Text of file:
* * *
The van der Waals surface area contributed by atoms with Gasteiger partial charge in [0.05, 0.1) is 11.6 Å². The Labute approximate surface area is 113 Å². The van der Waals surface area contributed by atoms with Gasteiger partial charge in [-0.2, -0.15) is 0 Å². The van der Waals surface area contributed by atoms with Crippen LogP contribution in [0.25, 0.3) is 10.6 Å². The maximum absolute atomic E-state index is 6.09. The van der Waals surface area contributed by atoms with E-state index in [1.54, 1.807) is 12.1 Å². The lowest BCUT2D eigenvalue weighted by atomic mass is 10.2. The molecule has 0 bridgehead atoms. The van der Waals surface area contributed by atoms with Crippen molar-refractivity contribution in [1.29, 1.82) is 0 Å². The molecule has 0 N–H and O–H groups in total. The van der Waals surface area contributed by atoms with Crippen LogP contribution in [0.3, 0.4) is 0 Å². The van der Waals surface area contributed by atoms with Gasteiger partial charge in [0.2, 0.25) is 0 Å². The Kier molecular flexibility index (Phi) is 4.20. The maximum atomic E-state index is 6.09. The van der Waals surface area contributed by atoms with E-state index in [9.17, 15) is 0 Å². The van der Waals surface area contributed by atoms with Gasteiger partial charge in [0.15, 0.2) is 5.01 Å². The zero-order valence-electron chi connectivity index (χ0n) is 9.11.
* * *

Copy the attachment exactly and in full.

The van der Waals surface area contributed by atoms with Gasteiger partial charge in [0.05, 0.1) is 11.6 Å². The Labute approximate surface area is 113 Å². The van der Waals surface area contributed by atoms with Gasteiger partial charge in [-0.2, -0.15) is 0 Å². The van der Waals surface area contributed by atoms with Crippen LogP contribution in [0.25, 0.3) is 10.6 Å². The maximum absolute atomic E-state index is 6.09. The van der Waals surface area contributed by atoms with E-state index in [1.54, 1.807) is 12.1 Å². The lowest BCUT2D eigenvalue weighted by atomic mass is 10.2. The molecule has 0 bridgehead atoms. The van der Waals surface area contributed by atoms with Crippen molar-refractivity contribution in [1.29, 1.82) is 0 Å². The molecule has 0 N–H and O–H groups in total. The van der Waals surface area contributed by atoms with Crippen LogP contribution in [0.3, 0.4) is 0 Å². The van der Waals surface area contributed by atoms with Gasteiger partial charge in [0.2, 0.25) is 0 Å². The Kier molecular flexibility index (Phi) is 4.20. The maximum atomic E-state index is 6.09. The van der Waals surface area contributed by atoms with E-state index in [9.17, 15) is 0 Å². The van der Waals surface area contributed by atoms with Gasteiger partial charge in [0.15, 0.2) is 5.01 Å². The zero-order valence-electron chi connectivity index (χ0n) is 9.11.